In the movie Meet the Parents, Ben Stiller plays the role of Greg Focker, a male nurse who spends a weekend with the ultraconservative family of his fiance.
At the breakfast table, when he's asked what kind of work he does, he replies, "nursing." The men at the table break out in incredulous laughter. Ridiculed for choosing to be a nurse, Focker is asked if it was because his marks weren't good enough to get into medical school. Not the case. He simply likes the fact he could branch off to various types of medicine as a nurse and focus on patient care.
Dave Steindl can certainly identify with that.
He's a nurse for the same reasons.
The Focker saga is not the first time Hollywood has featured a male nurse and Steindl, a nursing instructor at the College of New Caledonia, is well-aware of the stereotypes tied to his profession. Growing up in the 70s, he was a big fan of the TV series M*A*S*H and loved Jamie Farr's portrayal of Corporal Klinger, a nurse who dressed in women's clothing and wore makeup in hopes the military authorities would declare him unfit for duty in the Korean war zone.
At the time, Steindl was a radar technician in the air force but he was a people person and found out he hated engineering. When he finally he decided it was time to change his job he didn't have to look far for advice.
"My mother was a nurse, but I always wanted to be a tradesman," said Steindl.
"Nursing wasn't my career plan at all, but I always liked health and kept in shape. It was literally just something to do."
Steindl enrolled in the nursing diploma program at CNC in 1991 and five years later left UNBC with a degree, one of only five males in a graduating class of about 50. Being surrounded by women in his class and during study times was certainly no problem for Steindl.
"My first wife was a nurse and my second one, too," laughed Steindl, a public health nurse in addictions and youth treatment who worked as a surgical nurse before he earned his masters degree to become s teacher.
"It's a great profession, there's so much mobility. If you don't like your job this week you can go find a new one. There aren't many careers that offer that type of flexibility. The opportunities are endless."
For some, nursing is a stepping stone to medical school. Prince George urologist Guy Paterson spent five years in Edmonton as a home-care nurse, while child psychologist Rachel Bolding and family physician Denise McLeod are both former nurses. Steidl knows of at least a couple of his nursing students who have entered the Northern Medical Program at UNBC.
"If you ask any of the nursing staff at the hospital about Dr. Paterson, you won't hear a bad word about him," said Steindl. "He has the bedside manner and he doesn't see himself as superior. He was a nurse and he knows exactly what we do because he did it and he respects it.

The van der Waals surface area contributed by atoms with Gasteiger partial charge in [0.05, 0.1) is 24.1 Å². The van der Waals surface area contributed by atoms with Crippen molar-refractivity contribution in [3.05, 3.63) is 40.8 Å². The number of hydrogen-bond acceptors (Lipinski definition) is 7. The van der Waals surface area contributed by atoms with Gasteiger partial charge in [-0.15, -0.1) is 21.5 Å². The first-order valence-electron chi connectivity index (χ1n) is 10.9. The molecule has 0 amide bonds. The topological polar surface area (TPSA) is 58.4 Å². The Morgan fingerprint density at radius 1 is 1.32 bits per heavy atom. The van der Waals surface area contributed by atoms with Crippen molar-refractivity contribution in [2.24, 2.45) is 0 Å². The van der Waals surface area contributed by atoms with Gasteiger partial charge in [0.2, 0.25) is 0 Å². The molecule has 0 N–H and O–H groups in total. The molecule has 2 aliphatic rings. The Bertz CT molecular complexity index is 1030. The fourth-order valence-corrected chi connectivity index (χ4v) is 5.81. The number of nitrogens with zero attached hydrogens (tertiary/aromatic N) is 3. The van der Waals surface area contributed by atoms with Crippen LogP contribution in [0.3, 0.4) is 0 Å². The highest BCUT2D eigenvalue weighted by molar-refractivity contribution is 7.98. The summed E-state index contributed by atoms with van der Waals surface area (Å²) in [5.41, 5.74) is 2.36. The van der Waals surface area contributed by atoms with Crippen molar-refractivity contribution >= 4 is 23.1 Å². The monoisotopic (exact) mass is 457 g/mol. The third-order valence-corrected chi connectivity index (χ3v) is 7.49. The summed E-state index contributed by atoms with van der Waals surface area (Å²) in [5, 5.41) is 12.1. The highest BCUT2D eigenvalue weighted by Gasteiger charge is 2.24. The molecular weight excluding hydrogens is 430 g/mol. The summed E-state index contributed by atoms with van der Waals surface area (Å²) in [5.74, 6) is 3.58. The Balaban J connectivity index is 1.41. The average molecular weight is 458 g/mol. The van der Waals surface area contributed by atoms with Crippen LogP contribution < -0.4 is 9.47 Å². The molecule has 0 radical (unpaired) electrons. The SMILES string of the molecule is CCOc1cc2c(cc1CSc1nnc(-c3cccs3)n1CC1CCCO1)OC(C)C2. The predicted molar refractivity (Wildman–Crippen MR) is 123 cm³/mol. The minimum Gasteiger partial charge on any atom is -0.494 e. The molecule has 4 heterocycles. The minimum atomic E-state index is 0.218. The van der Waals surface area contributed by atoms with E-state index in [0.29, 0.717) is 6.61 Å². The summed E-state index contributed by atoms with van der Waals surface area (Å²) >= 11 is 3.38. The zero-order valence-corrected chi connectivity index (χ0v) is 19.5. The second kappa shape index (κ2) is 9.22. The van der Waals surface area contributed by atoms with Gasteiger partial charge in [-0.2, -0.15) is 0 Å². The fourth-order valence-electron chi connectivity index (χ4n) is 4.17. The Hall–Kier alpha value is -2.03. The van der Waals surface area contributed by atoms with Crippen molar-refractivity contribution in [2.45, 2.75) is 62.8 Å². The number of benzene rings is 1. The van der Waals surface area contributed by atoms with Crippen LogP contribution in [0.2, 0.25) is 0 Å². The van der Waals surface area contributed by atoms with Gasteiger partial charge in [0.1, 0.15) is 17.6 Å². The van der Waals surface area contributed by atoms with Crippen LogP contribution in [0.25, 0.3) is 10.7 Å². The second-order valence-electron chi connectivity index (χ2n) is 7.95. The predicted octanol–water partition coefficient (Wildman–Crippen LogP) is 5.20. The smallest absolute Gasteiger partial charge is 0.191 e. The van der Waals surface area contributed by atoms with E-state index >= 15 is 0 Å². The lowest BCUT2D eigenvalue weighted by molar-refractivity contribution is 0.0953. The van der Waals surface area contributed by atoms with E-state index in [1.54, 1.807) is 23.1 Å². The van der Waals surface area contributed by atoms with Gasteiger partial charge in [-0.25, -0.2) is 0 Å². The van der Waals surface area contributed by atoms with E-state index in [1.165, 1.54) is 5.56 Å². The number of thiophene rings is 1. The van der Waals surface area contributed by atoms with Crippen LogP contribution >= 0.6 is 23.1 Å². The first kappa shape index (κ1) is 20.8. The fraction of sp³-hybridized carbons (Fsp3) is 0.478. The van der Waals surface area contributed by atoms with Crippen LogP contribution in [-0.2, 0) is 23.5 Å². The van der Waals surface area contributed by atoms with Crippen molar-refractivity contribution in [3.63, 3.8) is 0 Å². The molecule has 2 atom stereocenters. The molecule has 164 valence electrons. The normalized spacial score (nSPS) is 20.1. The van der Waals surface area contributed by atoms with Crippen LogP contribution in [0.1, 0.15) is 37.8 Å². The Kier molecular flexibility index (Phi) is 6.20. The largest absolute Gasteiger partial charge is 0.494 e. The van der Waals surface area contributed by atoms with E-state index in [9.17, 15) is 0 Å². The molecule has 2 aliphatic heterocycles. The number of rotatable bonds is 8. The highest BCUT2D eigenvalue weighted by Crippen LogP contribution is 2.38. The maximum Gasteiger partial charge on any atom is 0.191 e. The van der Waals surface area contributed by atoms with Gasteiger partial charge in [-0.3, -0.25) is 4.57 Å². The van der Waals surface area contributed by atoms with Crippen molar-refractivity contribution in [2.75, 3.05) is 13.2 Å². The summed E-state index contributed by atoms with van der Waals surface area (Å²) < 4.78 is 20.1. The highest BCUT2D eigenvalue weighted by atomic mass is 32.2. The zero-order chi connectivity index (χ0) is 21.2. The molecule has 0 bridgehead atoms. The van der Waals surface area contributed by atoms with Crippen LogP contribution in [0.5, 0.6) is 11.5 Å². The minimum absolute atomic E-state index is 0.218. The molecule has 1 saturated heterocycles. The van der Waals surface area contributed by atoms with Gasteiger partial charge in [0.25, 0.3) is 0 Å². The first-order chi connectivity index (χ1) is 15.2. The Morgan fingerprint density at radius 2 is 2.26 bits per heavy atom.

"Most of the doctors who are married to nurses are fantastic because their wives would kick their asses if they didn't treat nurses well."
CNC admits 96 students each year to its bachelor of nursing program. About 10 per cent are males, close to the national average. The CNC-UNBC collaboration started in the fall of 1996, when there were only 18 seats available in the program, but additional provincial funding has increased class sizes substantially. In 2011, 11 of the 120 third-year students and 15 of the 124 fourth-years were male.
"We get between seven and 10 males a year, and a lot of people are changing careers," said Steindl. "Last year we had a plumber come through, and a few years before that we had a mechanic who was done with pulling wrenches, and now he's a nurse."
The gender mix comes into play when teaching, according to Steindl.
"Working with predominantly female cast has its challenges. There's not the same communications as a group of men working together, and the women will admit to that. They do quite like having men on the floor. It changes the dynamic.
"I've heard from female nurses who say [doctors will allow male nurses] to get away with stuff that they can't. I have seen male doctors tear living strips off female nurses about one of my patients and then walk right by me without saying anything to me. That's chicken poop, but you don't have many doctors like that. Most guys don't start screaming at other guys because you don't know what that guy is going to do to you."
Steindl said men tend to gravitate to the adrenaline side of nursing, either emergency or the intensive care unit. His wife, an emergency room nurse, said there are times when she's the only ER nurse among several male nurses working her shift.
The idea that nursing is a job for women started in the 1850s when English nurse Florence Nightingale laid the groundwork of the profession, saving the lives of soldiers fighting in the Crimean War. In the early 1900s, nursing schools for men were still common in North America, until men started realizing they could make better money in other professions.
"The stigma about men in nursing and the whole gay thing has always been around, but you don't get jokes about it," said Steindl. "You don't ever feel that stigma and even with the patients we're working with I never felt anybody was put off by a male nurse.
"When I first went into it, I I was living with three foresters and I used to work out in the bush myself. They were all mocking me about the nursing thing, until I took them to one of the nursing dances. Then, all you had to say was 'how many women are there in forestry?"